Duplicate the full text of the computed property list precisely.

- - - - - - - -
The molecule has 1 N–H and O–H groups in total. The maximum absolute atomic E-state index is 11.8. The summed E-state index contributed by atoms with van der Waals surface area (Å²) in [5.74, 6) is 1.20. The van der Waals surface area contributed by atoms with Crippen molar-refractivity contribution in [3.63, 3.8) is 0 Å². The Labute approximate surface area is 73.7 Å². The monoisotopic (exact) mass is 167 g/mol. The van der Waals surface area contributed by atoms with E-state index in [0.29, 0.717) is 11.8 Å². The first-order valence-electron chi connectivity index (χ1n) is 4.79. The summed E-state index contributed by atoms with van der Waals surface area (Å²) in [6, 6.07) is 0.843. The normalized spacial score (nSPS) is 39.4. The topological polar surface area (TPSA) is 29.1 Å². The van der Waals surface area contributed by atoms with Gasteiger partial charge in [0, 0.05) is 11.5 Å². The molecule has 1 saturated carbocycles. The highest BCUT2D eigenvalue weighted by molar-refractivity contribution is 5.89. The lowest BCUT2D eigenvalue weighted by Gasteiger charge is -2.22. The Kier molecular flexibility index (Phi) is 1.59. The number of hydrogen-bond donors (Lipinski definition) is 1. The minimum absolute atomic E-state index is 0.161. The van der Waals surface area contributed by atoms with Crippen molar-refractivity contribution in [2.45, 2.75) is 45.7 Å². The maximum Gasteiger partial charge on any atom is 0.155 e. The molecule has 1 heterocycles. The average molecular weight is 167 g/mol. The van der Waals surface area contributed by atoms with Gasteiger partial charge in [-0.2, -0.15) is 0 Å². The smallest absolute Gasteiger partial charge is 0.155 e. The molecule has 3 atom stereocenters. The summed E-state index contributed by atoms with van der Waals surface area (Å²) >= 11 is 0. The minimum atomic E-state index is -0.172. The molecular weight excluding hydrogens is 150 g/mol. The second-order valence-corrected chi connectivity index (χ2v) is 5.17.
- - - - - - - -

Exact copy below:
The molecule has 1 N–H and O–H groups in total. The maximum absolute atomic E-state index is 11.8. The summed E-state index contributed by atoms with van der Waals surface area (Å²) in [5.74, 6) is 1.20. The van der Waals surface area contributed by atoms with Crippen molar-refractivity contribution in [3.63, 3.8) is 0 Å². The Labute approximate surface area is 73.7 Å². The monoisotopic (exact) mass is 167 g/mol. The van der Waals surface area contributed by atoms with E-state index in [0.29, 0.717) is 11.8 Å². The first-order valence-electron chi connectivity index (χ1n) is 4.79. The summed E-state index contributed by atoms with van der Waals surface area (Å²) in [6, 6.07) is 0.843. The normalized spacial score (nSPS) is 39.4. The topological polar surface area (TPSA) is 29.1 Å². The van der Waals surface area contributed by atoms with Gasteiger partial charge in [0, 0.05) is 11.5 Å². The molecule has 1 saturated carbocycles. The highest BCUT2D eigenvalue weighted by molar-refractivity contribution is 5.89. The lowest BCUT2D eigenvalue weighted by Gasteiger charge is -2.22. The Kier molecular flexibility index (Phi) is 1.59. The number of hydrogen-bond donors (Lipinski definition) is 1. The minimum absolute atomic E-state index is 0.161. The van der Waals surface area contributed by atoms with Crippen molar-refractivity contribution in [2.45, 2.75) is 45.7 Å². The maximum Gasteiger partial charge on any atom is 0.155 e. The molecule has 1 heterocycles. The average molecular weight is 167 g/mol. The van der Waals surface area contributed by atoms with Gasteiger partial charge in [-0.2, -0.15) is 0 Å². The smallest absolute Gasteiger partial charge is 0.155 e. The molecule has 3 atom stereocenters. The summed E-state index contributed by atoms with van der Waals surface area (Å²) >= 11 is 0. The minimum atomic E-state index is -0.172. The molecular weight excluding hydrogens is 150 g/mol. The second-order valence-corrected chi connectivity index (χ2v) is 5.17.